targeted Mac users with higher

prices compared to Windows

users.​[1]

2. Online educational platform Udemy

targeted users with IP addresses

tied to educational institute with

costlier prices for popular courses

compared to users with domestic IP

addresses.

The information asymmetry might result in

seller power overtaking consumer power.

Therefore, on the one hand, informational

power combined with soft power, the sellers

could reach a state where they exercise

monopoly that could reduce the economic

advantages enjoyed by the consumers in

the e-commerce space. But on the other

hand, consumers can exercise dominance

over the seller by stopping purchase of

products and services from online platforms

employing discriminatory price strategies .

In other words, this means that ‘perfect’

discriminative state could be distorted by

individuals’ awakening ​[1]​. Therefore the

attitude of consumers is a key factor that

determines the balance between seller and

consumer power.

1. 1 Pigou’s Theory and Degrees of

Discrimination

Pigou (1922) distinguished different degrees

of price discrimination depending on the

amount of information regarding consumers’

preferences that is available to the seller.

In the case of first degree price

discrimination, the seller observes the

actual valuation of each customer, and

provided that individual pricing is feasible”,

he could ask each customer for their

individual reservation price. Though

individual pricing is not something

commonly occuring in reality, this forms the

theoretical ground to a strategy that can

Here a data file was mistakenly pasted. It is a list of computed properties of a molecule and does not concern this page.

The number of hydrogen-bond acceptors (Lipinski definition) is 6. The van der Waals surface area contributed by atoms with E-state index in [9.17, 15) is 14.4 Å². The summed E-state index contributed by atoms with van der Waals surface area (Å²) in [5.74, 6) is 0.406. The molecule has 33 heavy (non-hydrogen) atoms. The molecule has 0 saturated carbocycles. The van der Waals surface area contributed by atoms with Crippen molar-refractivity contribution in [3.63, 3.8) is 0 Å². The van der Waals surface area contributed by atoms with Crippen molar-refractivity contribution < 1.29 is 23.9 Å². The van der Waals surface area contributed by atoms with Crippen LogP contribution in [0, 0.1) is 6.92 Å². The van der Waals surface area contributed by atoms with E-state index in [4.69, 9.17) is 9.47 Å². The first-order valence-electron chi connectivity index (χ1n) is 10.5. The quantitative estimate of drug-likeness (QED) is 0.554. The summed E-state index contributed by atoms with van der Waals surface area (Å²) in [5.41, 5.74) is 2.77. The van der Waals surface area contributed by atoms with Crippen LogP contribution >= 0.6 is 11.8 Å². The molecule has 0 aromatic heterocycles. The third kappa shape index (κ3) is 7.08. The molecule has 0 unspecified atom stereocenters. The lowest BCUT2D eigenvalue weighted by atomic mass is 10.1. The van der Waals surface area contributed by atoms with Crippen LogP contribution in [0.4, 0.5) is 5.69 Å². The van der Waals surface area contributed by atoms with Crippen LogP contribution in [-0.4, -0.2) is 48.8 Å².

yield competitive outcomes. In other words”,

first degree discrimination is equivalent to

charging different consumers different

prices that are ‘equal to their

demand/reservation price’.​[3]

In the case of second degree price

discrimination, the seller only knows the

distribution of consumers’ valuation rather

than individual valuations.

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Finally, there are instances where the seller

only knows minimal information – just a

signal about consumers’ valuation-. Here”,

sellers will tend to separate consumers into

clusters/ segments based on their expected

willingness to pay. This phenomenon is

referred to as third degree discrimination.

According to Pigou’s theory, price

discrimination implies two main conditions

[3]​.

1. No unit of the commodity sold in one

market can be transferred to another

market.

2. No unit of demand, proper to one

market, can be transferred to

another market.

In the context of e-commerce, we can notice

that the condition of non-transferability

(Condition 1) does not hold because of

markets available for selling ‘used’ goods

(Carousel, ebay, Lazada). This narrows

down our analysis of online price

discrimination to be mostly associated with

the following cases:

1. Non-transferable services such as

rental car booking, hotel

reservations etc

2. General retail on inexpensive goods

such as inexpensive books, food

and beverages, computer and

mobile parts etc which are not

appropriate for reselling on online

auctions.

The research of Erramilli (2013)​[6]​ also

showed that price discrimination is

progressively eliminated as products

become more expensive. ​[1]

1.2 E-Personalization

Electronic personalization is the key feature

that allows sellers to construct informational

power about their customers which makes it

possible to for them to discriminate.

Information on IP addresses (signifying

geometric bounds), search and browsing

history (using cookies), and purchase

history (stored in persistent disks in hosting

databases) are some key metrics that allow

sellers to construct informational power

about its consumers.

I would like to give a hardcore example of

e-personalization efforts. Think about the

recommendation engine building challenge

launched by Netflix in 2007 with a cash

prize of USD 1 million. That is how much

e-personalization mattered to Netflix back in

2007 itself!